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ABSTRACT: TNF-α inhibitors are considered relatively safe in pregnancy but experience is still limited. The aim of this study was to evaluate the risk of major birth defects, spontaneous abortion, preterm birth, and reduced birth weight after first trimester exposure to TNF-α inhibitors. Pregnancy outcomes of women on adalimumab, infliximab, etanercept, certolizumab pegol, or golimumab were evaluated in a prospective observational cohort study and compared to outcomes of a non-exposed random sample. The samples were drawn from pregnancies identified by institutes collaborating in the European Network of Teratology Information Services. In total, 495 exposed and 1532 comparison pregnancies were contributed from 9 countries. The risk of major birth defects was increased in the exposed (5.0%) compared to the non-exposed group (1.5%; ORadj 2.2; 95% CI 1.0-4.8). The risk of preterm birth was increased (17.6%; ORadj 1.69; 95% CI 1.1-2.5), but not the risk of spontaneous abortion (16.2%; HRadj 1.06; 95% CI 0.7-1.7). Birth weights adjusted for gestational age and sex were significantly lower in the exposed group compared to the non-exposed cohort (p = 0.02). As a diseased comparison group was not possible to ascertain, the influence of disease and treatment on birth weight and preterm birth could not be differentiated. TNF-α inhibitors may carry a risk of adverse pregnancy outcome of moderate clinical relevance. Considering the impact of insufficiently controlled autoimmune disease on the mother and the unborn child, TNF-α inhibitors may nevertheless be a treatment option in women with severe disease refractory to established immunomodulatory drugs. This article is protected by copyright. All rights reserved.British Journal of Clinical Pharmacology 03/2015; DOI:10.1111/bcp.12642 · 3.69 Impact Factor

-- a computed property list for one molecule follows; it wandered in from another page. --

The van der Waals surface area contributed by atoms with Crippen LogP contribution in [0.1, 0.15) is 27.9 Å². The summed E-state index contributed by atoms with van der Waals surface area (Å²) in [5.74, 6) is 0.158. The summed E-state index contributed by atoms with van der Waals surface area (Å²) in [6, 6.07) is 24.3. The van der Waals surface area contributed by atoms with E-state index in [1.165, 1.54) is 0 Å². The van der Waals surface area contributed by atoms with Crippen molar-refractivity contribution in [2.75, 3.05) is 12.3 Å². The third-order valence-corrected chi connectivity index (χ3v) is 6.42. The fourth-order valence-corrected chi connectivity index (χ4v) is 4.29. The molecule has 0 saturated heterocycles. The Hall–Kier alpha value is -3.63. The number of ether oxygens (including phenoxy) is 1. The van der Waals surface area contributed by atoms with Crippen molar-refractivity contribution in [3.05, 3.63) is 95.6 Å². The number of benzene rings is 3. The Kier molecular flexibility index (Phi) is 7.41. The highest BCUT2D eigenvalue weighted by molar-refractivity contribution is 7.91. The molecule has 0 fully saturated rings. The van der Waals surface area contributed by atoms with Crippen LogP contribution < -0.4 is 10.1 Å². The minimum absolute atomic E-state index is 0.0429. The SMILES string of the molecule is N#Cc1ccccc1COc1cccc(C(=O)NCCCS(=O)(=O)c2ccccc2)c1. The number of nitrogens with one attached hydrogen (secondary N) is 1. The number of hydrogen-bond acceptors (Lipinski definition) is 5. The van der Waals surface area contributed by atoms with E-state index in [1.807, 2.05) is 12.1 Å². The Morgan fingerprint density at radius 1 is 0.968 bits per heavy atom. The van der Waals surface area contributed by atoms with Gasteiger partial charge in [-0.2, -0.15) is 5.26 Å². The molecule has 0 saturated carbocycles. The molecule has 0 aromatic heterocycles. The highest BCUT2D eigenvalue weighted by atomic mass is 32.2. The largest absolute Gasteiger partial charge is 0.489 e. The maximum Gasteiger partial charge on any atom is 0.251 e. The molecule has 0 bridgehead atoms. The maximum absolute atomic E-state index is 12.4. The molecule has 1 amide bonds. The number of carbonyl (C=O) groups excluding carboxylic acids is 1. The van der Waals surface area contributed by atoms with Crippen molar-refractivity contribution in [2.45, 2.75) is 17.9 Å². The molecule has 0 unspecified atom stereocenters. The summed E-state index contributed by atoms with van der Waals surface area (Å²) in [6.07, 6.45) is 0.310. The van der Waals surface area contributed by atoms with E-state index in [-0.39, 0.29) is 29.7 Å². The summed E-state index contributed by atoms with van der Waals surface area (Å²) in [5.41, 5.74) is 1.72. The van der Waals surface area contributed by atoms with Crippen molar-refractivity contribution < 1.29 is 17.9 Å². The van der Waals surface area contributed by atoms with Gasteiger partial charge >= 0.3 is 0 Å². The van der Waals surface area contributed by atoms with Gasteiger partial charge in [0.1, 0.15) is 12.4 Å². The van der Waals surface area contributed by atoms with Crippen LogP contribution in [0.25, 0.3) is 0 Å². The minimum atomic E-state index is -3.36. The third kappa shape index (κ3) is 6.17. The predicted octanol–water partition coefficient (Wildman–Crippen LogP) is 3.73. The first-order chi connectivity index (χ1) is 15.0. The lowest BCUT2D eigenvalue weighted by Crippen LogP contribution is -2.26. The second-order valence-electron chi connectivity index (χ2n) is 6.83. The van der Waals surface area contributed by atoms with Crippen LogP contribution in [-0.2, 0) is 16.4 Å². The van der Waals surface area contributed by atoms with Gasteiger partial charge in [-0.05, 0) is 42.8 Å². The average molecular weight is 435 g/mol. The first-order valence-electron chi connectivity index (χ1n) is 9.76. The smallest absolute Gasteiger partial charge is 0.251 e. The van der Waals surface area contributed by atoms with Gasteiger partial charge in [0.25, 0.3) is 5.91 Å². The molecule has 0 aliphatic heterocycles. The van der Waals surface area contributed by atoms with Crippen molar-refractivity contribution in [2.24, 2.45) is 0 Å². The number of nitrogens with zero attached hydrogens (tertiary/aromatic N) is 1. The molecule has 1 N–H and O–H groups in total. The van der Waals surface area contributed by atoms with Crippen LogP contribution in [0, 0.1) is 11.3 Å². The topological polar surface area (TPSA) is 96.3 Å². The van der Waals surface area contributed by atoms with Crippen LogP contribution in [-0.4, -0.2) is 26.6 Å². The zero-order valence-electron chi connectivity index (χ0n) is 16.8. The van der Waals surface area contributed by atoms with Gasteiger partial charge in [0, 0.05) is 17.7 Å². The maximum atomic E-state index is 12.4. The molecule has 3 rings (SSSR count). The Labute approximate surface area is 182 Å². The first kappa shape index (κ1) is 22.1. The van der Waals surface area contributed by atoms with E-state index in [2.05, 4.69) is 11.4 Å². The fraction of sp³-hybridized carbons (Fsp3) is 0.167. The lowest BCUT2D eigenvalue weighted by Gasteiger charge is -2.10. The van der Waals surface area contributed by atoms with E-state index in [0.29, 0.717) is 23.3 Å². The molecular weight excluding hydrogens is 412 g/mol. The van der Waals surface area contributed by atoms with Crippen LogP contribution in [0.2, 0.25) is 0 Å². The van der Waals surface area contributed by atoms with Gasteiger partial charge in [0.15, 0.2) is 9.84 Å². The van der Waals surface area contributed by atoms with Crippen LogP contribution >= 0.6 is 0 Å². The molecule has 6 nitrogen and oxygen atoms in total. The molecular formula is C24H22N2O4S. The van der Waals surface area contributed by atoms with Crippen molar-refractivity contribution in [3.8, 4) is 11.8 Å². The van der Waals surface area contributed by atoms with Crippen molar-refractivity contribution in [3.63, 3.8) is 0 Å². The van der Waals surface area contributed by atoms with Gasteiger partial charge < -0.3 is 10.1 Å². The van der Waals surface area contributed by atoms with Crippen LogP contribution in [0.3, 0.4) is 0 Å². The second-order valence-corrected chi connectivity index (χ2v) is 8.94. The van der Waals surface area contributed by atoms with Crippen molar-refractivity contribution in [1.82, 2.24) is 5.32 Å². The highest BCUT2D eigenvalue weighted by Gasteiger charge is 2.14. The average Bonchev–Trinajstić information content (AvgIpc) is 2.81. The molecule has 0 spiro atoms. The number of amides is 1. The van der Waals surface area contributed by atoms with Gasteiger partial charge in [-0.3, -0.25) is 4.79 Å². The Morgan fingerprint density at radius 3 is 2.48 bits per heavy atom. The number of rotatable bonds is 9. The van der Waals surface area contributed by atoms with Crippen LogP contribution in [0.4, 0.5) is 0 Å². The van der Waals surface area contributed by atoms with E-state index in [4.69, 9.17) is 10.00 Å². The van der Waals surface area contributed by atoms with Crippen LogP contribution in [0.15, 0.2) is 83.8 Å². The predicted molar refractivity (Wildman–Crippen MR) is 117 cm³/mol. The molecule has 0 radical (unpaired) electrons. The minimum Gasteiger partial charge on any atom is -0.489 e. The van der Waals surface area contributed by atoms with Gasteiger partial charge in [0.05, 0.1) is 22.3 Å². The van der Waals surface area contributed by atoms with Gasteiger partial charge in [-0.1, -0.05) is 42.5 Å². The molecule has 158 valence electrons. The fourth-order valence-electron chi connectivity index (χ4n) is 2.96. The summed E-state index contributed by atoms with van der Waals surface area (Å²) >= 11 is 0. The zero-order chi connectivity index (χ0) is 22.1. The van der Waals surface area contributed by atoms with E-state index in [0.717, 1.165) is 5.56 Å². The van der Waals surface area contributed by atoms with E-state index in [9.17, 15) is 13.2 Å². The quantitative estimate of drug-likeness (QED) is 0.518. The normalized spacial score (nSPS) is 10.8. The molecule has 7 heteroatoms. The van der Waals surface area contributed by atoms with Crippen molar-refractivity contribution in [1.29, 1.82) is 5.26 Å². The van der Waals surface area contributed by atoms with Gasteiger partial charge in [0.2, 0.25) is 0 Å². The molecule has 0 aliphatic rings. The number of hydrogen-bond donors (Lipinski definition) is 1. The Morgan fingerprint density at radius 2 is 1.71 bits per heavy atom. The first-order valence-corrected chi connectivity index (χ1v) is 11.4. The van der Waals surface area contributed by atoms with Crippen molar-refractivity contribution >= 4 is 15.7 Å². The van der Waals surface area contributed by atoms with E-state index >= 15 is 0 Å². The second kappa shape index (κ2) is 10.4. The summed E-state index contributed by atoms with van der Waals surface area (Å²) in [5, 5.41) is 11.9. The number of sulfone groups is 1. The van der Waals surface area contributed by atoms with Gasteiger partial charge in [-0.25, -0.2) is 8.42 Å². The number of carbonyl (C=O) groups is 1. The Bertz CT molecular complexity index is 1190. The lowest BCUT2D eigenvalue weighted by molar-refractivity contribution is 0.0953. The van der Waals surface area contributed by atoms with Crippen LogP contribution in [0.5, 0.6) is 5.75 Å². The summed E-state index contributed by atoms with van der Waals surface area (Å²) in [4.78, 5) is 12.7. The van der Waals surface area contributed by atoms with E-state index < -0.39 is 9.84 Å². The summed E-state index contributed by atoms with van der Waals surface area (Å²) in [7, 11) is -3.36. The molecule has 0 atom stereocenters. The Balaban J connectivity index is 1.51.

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ABSTRACT: There is controversy about the use of antidepressant medication during pregnancy. Decisions about their use are affected by understanding the risks of these medications causing pregnancy loss, congenital malformations, neonatal adaptation syndrome, persistent pulmonary hypertension of the newborn, autism spectrum disorder, or long-term neurocognitive deficits. Although some research has raised concerns about antidepressants causing harm to the fetus and neonate, other studies have disputed these findings or noted that any risks found do not exceed the risk of congenital problems found in 1% to 3% of neonates in the general population. Untreated depression during pregnancy can also cause harm from poor diet, substance abuse, suicidal behavior, or prematurity. Decisions about the use of antidepressants during pregnancy must be based on a risk-benefit analysis based on the best evidence of the risks of treating or not treating maternal depression.Journal of Nervous & Mental Disease 03/2015; 203(3):159-63. DOI:10.1097/NMD.0000000000000256 · 1.81 Impact Factor